The Maud, a schooner sailed by legendary Norwegian explorer Roald Amundsen, the first to reach the South Pole and the man who made famous forays sailing into the Northwest Passage, is finally ready to sail home. Currently she is “resting,” partially submerged, in Nunavut’s Cambridge Bay in Canada, but a group in Norway has plans to retrieve the vessel from where she sank in 1930.
With an estimated cost of $5 to $6 million to raise the 300-ton vessel, the feat, now scheduled for next summer, will also be technically challenging.
“There is no bad luck,” Amundsen used to say, “only good preparations.” Jan Wanggaard, manager of the Maud Returns Home Project and his team have completed plans to raise the Maud after spending several weeks in late August at the site conducting final research. “Of course, we’re expecting the unexpected as we try to raise the Maud. But I’m confident our plan will work.”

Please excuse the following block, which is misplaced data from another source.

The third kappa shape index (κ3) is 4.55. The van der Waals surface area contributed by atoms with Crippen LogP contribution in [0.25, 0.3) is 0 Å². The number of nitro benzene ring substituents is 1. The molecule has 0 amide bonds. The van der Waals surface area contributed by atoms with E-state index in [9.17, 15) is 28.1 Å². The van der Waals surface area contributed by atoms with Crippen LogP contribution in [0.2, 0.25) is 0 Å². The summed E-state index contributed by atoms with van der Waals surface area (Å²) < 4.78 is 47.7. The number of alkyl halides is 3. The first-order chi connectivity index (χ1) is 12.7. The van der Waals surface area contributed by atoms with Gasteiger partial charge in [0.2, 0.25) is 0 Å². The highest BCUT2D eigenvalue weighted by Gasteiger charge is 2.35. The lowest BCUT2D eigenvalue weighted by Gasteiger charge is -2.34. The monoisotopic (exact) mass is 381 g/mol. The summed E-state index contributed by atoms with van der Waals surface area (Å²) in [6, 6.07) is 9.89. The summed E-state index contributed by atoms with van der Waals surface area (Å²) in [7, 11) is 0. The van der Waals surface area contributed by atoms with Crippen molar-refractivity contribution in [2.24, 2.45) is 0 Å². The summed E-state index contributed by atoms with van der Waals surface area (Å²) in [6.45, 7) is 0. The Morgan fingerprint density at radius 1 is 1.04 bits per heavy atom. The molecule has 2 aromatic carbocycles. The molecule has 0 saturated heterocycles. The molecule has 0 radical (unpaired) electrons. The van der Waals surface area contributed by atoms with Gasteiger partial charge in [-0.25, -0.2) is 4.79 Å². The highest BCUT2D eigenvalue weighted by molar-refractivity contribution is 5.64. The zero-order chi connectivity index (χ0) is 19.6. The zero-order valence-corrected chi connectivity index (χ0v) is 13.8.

The Norwegians are hoping to make the Maud the centerpiece of a new museum built specifically for the ship. Mr. Wanggaard has taken small samples of wood to Norway so that experts can determine the best temperature and air-moisture conditions at which the ship must be kept to prevent future disintegration.
Named for Queen Maud of Norway, Norwegians believe the oak-hulled ship played a significant role in the building of the nation and its cultural history.
Launched in 1916, it was designed for Mr. Amundsen’s voyage to the North Pole. Mr. Amundsen made his name as the first explorer to reach the South Pole. Although the Maud did not reach the North Pole, it still made a famous foray into the Northwest Passage, and its crew collected scientific data and took meteorological, geophysical and oceanographic measurements.
“It holds a really special place in our hearts,” Mr. Wanggaard said. “But we know it also is important to the people in Cambridge Bay, who are used to seeing it every day.”
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